“To His Coy Mistress” portrays the theme of freedom and confinement, which is shown though beautiful language and imagery. For instance, when Marvell writes, “This coyness, Lady, were no crime,” (677.2) the word crime conjures up images of jails, and confinement, but as the poem continues, the crime of being coy is both against herself, and him, the speaker. Graveyard imagery is also used when Marvell writes, “in thy marble vault,” (678.26) because the marble vault represents the mistress’s closed, limited way of thinking about the world and the speaker thinks that the woman is trapped by her old-fashioned views, especially on sex. Marvell also combines freedom and confinement into one line, in the poem “To His Coy Mistress,” when Marvell writes, “Thorough the iron gates of life,” (678.44) which portrays great imagery and it shows the audience that the speaker thinks of life as prison, and he wants to escape. The speaker wants to transform life into a free place, where he is able to freely do as he pleases, along with the woman.
Sex is one of the largest themes in Marvell’s poem “To His Coy Mistress.” One of the poem’s most famous passages is, “My vegetable love should grow Vaster than empires, and more slow,” (lines 11-12) and this is popular because the imagery portrays a vegetable, like bean vines, growing upward and intertwining with each other. Another example of sex in the poem is when Marvell writes, “…then worms shall try, That long preserved virginity,” (678.27-28) because here, the speaker, in a characteristic hyperbole, claims that, if the mistress doesn’t have sex with him, she will remain a virgin forever. However when Marvell writes, “And into ashes all my lust,” (678.30) the speaker reveals that he is a virgin, too, and that he only wants to have sex with the mistress. The speaker also says that all his lust will turn to ashes when he dies, so if the woman does not have sex with him then when she dies a virgin, so will the speaker. One of the most important sections of the poem that shows the love and desire of the speaker for the woman he loves is when Marvell says:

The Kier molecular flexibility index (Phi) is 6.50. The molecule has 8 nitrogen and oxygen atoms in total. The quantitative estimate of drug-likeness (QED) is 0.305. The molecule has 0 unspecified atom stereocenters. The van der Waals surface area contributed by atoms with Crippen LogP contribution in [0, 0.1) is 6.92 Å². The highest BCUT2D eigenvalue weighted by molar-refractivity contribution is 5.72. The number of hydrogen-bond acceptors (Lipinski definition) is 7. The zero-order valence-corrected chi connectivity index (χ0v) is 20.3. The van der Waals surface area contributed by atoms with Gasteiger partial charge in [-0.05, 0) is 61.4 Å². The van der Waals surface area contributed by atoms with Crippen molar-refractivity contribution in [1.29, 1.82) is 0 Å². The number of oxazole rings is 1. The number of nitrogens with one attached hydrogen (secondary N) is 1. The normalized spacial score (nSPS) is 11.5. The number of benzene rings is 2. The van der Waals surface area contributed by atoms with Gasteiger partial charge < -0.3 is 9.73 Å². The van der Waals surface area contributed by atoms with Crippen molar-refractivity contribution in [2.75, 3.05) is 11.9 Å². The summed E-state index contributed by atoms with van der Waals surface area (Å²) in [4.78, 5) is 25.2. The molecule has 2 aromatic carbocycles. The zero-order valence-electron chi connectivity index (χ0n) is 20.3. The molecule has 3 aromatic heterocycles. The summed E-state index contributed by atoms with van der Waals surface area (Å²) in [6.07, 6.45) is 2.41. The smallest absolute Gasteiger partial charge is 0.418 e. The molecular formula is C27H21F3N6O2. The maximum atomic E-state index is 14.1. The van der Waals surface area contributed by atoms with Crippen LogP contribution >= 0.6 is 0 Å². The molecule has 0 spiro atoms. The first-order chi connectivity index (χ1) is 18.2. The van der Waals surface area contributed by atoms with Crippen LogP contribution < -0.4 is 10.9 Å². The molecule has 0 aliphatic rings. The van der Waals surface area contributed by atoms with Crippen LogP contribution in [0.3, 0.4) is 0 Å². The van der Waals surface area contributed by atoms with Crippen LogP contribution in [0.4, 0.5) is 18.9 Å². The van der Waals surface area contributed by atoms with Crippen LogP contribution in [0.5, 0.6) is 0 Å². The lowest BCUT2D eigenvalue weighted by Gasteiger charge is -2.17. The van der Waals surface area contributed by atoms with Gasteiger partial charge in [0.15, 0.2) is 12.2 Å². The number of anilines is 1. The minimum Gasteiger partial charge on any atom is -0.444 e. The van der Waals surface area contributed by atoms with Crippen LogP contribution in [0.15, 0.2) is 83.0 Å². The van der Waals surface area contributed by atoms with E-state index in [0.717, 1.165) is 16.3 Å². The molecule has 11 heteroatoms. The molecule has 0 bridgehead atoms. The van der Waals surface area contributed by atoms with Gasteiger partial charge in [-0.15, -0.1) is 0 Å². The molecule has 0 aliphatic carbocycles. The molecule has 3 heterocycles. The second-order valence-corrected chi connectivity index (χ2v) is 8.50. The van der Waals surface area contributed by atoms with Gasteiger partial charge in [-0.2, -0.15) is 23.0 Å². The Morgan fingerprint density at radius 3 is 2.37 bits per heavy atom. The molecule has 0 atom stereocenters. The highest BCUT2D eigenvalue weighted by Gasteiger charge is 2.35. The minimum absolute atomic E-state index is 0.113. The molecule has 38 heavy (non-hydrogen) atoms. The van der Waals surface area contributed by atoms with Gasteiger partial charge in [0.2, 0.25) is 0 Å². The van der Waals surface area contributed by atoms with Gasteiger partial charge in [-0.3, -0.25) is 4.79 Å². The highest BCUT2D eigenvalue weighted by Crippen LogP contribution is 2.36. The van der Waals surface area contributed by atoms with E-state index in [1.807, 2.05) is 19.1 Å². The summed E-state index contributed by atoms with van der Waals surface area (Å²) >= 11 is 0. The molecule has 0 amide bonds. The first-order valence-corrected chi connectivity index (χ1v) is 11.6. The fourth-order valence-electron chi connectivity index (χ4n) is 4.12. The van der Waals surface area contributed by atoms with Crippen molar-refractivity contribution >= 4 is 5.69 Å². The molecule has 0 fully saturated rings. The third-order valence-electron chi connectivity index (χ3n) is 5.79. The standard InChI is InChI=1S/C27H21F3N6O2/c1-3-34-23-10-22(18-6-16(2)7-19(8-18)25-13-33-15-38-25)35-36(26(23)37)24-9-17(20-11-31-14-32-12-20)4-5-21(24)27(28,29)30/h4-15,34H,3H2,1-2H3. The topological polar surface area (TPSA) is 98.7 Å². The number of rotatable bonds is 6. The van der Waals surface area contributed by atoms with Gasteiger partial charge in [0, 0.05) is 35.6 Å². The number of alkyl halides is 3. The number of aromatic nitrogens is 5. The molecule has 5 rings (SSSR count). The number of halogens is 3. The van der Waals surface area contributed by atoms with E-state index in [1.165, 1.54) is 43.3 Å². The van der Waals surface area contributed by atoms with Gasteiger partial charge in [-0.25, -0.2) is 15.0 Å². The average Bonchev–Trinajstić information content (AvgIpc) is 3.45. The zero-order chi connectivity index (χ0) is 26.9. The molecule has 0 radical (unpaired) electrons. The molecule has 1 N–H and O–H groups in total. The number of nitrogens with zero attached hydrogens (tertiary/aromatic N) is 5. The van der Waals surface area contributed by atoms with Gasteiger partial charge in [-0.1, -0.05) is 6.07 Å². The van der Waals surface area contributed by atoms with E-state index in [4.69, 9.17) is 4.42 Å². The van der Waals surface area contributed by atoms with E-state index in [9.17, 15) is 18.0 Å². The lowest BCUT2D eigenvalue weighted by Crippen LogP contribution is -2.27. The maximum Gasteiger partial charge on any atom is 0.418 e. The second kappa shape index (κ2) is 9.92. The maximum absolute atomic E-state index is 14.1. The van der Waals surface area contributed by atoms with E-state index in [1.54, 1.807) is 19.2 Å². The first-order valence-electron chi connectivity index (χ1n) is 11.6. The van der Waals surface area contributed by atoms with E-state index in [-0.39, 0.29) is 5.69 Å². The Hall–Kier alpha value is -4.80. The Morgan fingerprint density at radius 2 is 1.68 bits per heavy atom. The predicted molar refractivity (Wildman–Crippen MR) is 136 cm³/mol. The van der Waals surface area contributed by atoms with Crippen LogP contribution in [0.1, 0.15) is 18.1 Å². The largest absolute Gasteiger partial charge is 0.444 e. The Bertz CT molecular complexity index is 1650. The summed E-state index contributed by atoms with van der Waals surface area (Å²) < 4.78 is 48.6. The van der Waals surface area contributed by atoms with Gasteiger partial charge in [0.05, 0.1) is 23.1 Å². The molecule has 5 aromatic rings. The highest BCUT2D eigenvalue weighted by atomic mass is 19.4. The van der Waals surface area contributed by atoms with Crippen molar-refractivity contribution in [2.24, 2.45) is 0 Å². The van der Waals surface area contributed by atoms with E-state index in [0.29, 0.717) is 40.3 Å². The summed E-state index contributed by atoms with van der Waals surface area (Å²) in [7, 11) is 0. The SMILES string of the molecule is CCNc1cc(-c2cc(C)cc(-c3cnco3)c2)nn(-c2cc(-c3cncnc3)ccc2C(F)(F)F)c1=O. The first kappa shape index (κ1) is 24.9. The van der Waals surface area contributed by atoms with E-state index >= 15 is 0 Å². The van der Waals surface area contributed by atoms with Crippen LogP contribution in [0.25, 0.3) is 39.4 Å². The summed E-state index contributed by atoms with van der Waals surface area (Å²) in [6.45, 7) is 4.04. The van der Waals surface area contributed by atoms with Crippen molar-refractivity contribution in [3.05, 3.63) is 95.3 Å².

An hundred years should go to praise
Thine eyes and on thy forehead gaze;
Two hundred to adore each breast,
But thirty thousand to the rest;
An age at least to every part,
And the last age should show your heart.
For, Lady, you deserve this state,
Nor would I love at lower rate. (677.13-20)
The quote emphasizes that the speaker thinks that the women he loves is beautiful, and that he would catalog he beauty and her beautiful body for hundreds of years, if he had all the time in the world. Through Marvell’s them of sex, the speaker shows his love and passion for the woman through appealing language and sensuous imagery . Carpe diem literally means seize the day and Andrew Marvell represents the idea of carpe diem through various figures of speech that enhance the themes, time, morality, freedom and confinement, and sex, in the poem “To His Coy Mistress.” The figures of speech, like metaphors, hyperboles, and mass imagery were used in Marvell’s poem to enhance the themes and the specific idea that time is short, so seize the day.

Works Cited
Stillinger, Jack, Deidre Lynch, Stephen Greenblatt, and M. H. Abrams. "To His Coy Mistress." The Norton anthology of English literature. 8th ed. New York, N.Y.: W.W. Norton & Co., 2006. 677-678. Print.